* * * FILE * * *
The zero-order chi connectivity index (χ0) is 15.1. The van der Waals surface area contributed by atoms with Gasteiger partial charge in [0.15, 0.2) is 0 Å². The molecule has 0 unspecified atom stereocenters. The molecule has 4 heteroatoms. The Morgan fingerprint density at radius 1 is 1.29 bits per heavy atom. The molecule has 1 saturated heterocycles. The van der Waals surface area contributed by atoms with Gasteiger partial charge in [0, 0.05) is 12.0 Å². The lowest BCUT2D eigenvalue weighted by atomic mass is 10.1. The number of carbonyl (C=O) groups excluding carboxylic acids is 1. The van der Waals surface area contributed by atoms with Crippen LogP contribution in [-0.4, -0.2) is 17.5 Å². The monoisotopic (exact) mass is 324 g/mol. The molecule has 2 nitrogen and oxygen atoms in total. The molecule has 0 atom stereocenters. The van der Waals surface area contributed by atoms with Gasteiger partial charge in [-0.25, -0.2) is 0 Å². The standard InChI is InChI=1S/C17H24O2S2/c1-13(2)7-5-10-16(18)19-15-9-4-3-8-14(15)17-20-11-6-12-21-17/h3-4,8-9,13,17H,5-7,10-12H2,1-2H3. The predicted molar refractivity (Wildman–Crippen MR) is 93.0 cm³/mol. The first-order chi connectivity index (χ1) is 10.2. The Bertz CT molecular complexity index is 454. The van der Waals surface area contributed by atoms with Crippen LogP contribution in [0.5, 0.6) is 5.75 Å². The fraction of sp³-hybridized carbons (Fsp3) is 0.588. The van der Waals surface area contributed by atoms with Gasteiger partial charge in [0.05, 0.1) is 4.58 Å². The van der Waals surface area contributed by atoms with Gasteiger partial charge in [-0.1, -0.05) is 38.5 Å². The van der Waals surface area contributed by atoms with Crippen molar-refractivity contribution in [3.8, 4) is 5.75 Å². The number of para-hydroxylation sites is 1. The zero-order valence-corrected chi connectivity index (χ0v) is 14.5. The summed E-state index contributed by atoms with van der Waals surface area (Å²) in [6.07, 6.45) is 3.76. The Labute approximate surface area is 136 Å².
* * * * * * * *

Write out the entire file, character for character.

The zero-order chi connectivity index (χ0) is 15.1. The van der Waals surface area contributed by atoms with Gasteiger partial charge in [0.15, 0.2) is 0 Å². The molecule has 0 unspecified atom stereocenters. The molecule has 4 heteroatoms. The Morgan fingerprint density at radius 1 is 1.29 bits per heavy atom. The molecule has 1 saturated heterocycles. The van der Waals surface area contributed by atoms with Gasteiger partial charge in [0, 0.05) is 12.0 Å². The lowest BCUT2D eigenvalue weighted by atomic mass is 10.1. The number of carbonyl (C=O) groups excluding carboxylic acids is 1. The van der Waals surface area contributed by atoms with Crippen LogP contribution in [-0.4, -0.2) is 17.5 Å². The monoisotopic (exact) mass is 324 g/mol. The molecule has 2 nitrogen and oxygen atoms in total. The molecule has 0 atom stereocenters. The van der Waals surface area contributed by atoms with Gasteiger partial charge in [-0.25, -0.2) is 0 Å². The standard InChI is InChI=1S/C17H24O2S2/c1-13(2)7-5-10-16(18)19-15-9-4-3-8-14(15)17-20-11-6-12-21-17/h3-4,8-9,13,17H,5-7,10-12H2,1-2H3. The predicted molar refractivity (Wildman–Crippen MR) is 93.0 cm³/mol. The first-order chi connectivity index (χ1) is 10.2. The Bertz CT molecular complexity index is 454. The van der Waals surface area contributed by atoms with Crippen LogP contribution in [0.5, 0.6) is 5.75 Å². The fraction of sp³-hybridized carbons (Fsp3) is 0.588. The van der Waals surface area contributed by atoms with Gasteiger partial charge in [0.05, 0.1) is 4.58 Å². The van der Waals surface area contributed by atoms with Gasteiger partial charge in [-0.1, -0.05) is 38.5 Å². The van der Waals surface area contributed by atoms with Crippen molar-refractivity contribution in [3.8, 4) is 5.75 Å². The number of para-hydroxylation sites is 1. The zero-order valence-corrected chi connectivity index (χ0v) is 14.5. The summed E-state index contributed by atoms with van der Waals surface area (Å²) in [6.07, 6.45) is 3.76. The Labute approximate surface area is 136 Å².